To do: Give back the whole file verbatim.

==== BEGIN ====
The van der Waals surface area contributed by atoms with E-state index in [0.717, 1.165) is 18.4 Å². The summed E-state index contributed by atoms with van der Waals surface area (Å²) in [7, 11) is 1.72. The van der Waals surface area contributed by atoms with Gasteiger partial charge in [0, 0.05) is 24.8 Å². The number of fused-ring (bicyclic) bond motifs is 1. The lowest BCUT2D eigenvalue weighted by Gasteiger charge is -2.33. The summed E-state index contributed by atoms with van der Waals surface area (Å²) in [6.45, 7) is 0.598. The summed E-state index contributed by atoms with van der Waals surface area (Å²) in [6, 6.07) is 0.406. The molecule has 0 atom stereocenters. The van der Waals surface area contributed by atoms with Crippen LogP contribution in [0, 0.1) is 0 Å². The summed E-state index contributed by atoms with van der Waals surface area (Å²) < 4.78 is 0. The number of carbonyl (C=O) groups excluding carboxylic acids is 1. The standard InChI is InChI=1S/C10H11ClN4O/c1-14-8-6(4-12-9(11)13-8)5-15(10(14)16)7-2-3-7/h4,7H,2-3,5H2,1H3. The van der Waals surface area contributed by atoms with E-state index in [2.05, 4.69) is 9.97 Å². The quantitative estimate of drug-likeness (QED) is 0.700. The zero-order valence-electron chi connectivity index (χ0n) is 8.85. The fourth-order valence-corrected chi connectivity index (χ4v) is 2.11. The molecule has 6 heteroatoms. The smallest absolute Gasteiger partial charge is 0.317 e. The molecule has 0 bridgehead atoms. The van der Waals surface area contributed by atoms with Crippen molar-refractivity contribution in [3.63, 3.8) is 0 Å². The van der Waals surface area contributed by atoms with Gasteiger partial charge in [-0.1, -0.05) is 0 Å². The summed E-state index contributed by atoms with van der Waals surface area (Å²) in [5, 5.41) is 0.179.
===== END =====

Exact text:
The van der Waals surface area contributed by atoms with E-state index in [0.717, 1.165) is 18.4 Å². The summed E-state index contributed by atoms with van der Waals surface area (Å²) in [7, 11) is 1.72. The van der Waals surface area contributed by atoms with Gasteiger partial charge in [0, 0.05) is 24.8 Å². The number of fused-ring (bicyclic) bond motifs is 1. The lowest BCUT2D eigenvalue weighted by Gasteiger charge is -2.33. The summed E-state index contributed by atoms with van der Waals surface area (Å²) in [6.45, 7) is 0.598. The summed E-state index contributed by atoms with van der Waals surface area (Å²) in [6, 6.07) is 0.406. The molecule has 0 atom stereocenters. The van der Waals surface area contributed by atoms with Crippen LogP contribution in [0, 0.1) is 0 Å². The summed E-state index contributed by atoms with van der Waals surface area (Å²) < 4.78 is 0. The number of carbonyl (C=O) groups excluding carboxylic acids is 1. The standard InChI is InChI=1S/C10H11ClN4O/c1-14-8-6(4-12-9(11)13-8)5-15(10(14)16)7-2-3-7/h4,7H,2-3,5H2,1H3. The van der Waals surface area contributed by atoms with E-state index in [2.05, 4.69) is 9.97 Å². The quantitative estimate of drug-likeness (QED) is 0.700. The zero-order valence-electron chi connectivity index (χ0n) is 8.85. The fourth-order valence-corrected chi connectivity index (χ4v) is 2.11. The molecule has 6 heteroatoms. The smallest absolute Gasteiger partial charge is 0.317 e. The molecule has 0 bridgehead atoms. The van der Waals surface area contributed by atoms with Crippen molar-refractivity contribution in [3.63, 3.8) is 0 Å². The van der Waals surface area contributed by atoms with Gasteiger partial charge in [-0.1, -0.05) is 0 Å². The summed E-state index contributed by atoms with van der Waals surface area (Å²) in [5, 5.41) is 0.179.